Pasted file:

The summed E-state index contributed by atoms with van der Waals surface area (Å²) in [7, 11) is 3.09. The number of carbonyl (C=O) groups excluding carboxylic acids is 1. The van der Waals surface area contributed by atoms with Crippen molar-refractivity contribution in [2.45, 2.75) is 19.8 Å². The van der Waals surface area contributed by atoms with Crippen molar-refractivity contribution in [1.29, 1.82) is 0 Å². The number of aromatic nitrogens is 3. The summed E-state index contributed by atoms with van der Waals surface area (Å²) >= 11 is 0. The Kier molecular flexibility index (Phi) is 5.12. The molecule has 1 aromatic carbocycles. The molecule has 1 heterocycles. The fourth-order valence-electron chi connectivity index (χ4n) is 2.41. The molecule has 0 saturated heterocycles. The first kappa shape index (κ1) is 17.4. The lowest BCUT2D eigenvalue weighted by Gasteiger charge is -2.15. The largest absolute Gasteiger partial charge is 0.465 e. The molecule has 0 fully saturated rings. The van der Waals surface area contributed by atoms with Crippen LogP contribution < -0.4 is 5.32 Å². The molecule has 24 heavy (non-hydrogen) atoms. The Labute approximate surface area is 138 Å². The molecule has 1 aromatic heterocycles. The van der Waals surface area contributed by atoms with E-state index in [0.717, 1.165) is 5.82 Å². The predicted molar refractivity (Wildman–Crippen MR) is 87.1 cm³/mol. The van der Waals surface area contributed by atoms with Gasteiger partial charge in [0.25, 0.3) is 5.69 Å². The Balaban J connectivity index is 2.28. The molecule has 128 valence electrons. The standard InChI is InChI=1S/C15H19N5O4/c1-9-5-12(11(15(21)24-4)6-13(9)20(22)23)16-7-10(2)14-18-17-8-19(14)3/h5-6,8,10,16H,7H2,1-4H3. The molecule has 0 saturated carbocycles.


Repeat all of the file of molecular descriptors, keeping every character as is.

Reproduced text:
The summed E-state index contributed by atoms with van der Waals surface area (Å²) in [7, 11) is 3.09. The number of carbonyl (C=O) groups excluding carboxylic acids is 1. The van der Waals surface area contributed by atoms with Crippen molar-refractivity contribution in [2.45, 2.75) is 19.8 Å². The van der Waals surface area contributed by atoms with Crippen molar-refractivity contribution in [1.29, 1.82) is 0 Å². The number of aromatic nitrogens is 3. The summed E-state index contributed by atoms with van der Waals surface area (Å²) >= 11 is 0. The Kier molecular flexibility index (Phi) is 5.12. The molecule has 1 aromatic carbocycles. The molecule has 1 heterocycles. The fourth-order valence-electron chi connectivity index (χ4n) is 2.41. The molecule has 0 saturated heterocycles. The first kappa shape index (κ1) is 17.4. The lowest BCUT2D eigenvalue weighted by Gasteiger charge is -2.15. The largest absolute Gasteiger partial charge is 0.465 e. The molecule has 0 fully saturated rings. The van der Waals surface area contributed by atoms with Crippen LogP contribution < -0.4 is 5.32 Å². The molecule has 24 heavy (non-hydrogen) atoms. The Labute approximate surface area is 138 Å². The molecule has 1 aromatic heterocycles. The van der Waals surface area contributed by atoms with E-state index in [0.717, 1.165) is 5.82 Å². The predicted molar refractivity (Wildman–Crippen MR) is 87.1 cm³/mol. The van der Waals surface area contributed by atoms with Gasteiger partial charge in [0.25, 0.3) is 5.69 Å². The Balaban J connectivity index is 2.28. The molecule has 128 valence electrons. The standard InChI is InChI=1S/C15H19N5O4/c1-9-5-12(11(15(21)24-4)6-13(9)20(22)23)16-7-10(2)14-18-17-8-19(14)3/h5-6,8,10,16H,7H2,1-4H3. The molecule has 0 saturated carbocycles.